As a follow up to an earlier question, How can I use Contour plots in a skew domain?

I'd like to apply a trapezoidal angle (fe) to my plot, similarly to what's shown in the image on the right. enter image description here

1 Answer 1


I relied on my answer at Gimp-like perspective transform in TikZ to taper an image. Because it only tapers left to right, I had to do a double rotation to taper front to back.

In addition, pgfplots is such a memory hog that I had memory overflow issues, according to this question, How to expand TeX's "main memory size"? (pgfplots memory overload). So rather than deal with externalized plots and such, I took your code at the referenced question (with a 0mm border) to generate the basic un-transformed rectangular image and saved it as myplot.pdf.

Then I relied on my above referenced answer to employ this code which I do not think fixes the perspective problem, originally pointed out by Andrew Kepert in comment to my answer at Gimp-like perspective transform in TikZ. That is to say, while the given straight lines of the OP's problem remain straight under this transformation, one can see that the original diagonals of the figure no longer are straight under this transformation.

  \edef\neck{#3}% percent to depress the amplitude
  \def\cuts{#4}% Number of cuts
  \savebox{\mytext}{#5}% TEXT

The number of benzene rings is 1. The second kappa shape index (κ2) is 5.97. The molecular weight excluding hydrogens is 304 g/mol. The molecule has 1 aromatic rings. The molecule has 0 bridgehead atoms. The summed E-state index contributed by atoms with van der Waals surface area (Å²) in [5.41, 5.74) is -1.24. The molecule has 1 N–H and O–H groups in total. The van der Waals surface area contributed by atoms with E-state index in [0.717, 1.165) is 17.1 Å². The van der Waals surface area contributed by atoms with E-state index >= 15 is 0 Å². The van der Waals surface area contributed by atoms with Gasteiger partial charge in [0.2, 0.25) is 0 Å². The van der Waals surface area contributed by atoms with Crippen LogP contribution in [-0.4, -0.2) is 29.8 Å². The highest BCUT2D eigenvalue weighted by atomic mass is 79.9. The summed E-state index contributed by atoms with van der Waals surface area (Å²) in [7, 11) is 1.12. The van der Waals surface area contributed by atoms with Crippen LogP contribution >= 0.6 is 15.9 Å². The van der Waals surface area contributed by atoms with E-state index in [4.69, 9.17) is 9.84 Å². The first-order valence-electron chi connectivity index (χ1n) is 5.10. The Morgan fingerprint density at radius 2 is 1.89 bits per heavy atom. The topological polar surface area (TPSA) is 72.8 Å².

\FPeval{\myprod}{1 - \neck*(\myprod)}%
      \FPeval{\myprod}{1 - \neck*(1-\myprod)}%
      \value{mycount}\clipsize\relax{} %
      -1pt %
      \wd\mytext-\value{mycount}\clipsize-\clipsize\relax{} %

It took the previously generated rectangular image and (after rotation), did 99 vertical slices on it, and scaled and raised as necessary each ribbon slice. Finally it rotated the image back to the original orientation.

enter image description here

The problem is the parameters to \tapertext do not necessarily correspond to desired angles, etc. The first mandatory parameter effects the left/right skew (a value of 1.0 makes the left edge vertical) while the second mandatory argument (#3) is related to the net shrinkage of the tail of the image relative to the front (namely, the back edge length is (1 - #3^2) times the front -edge length and a value of 1.0 tapers the image to the vanishing point). Using \rotatebox{90}{\tapertext{.10}{.50}{99}{\rotatebox[origin=left]{-90}{\includegraphics{myplot}}}} produces, for example, this:

enter image description here

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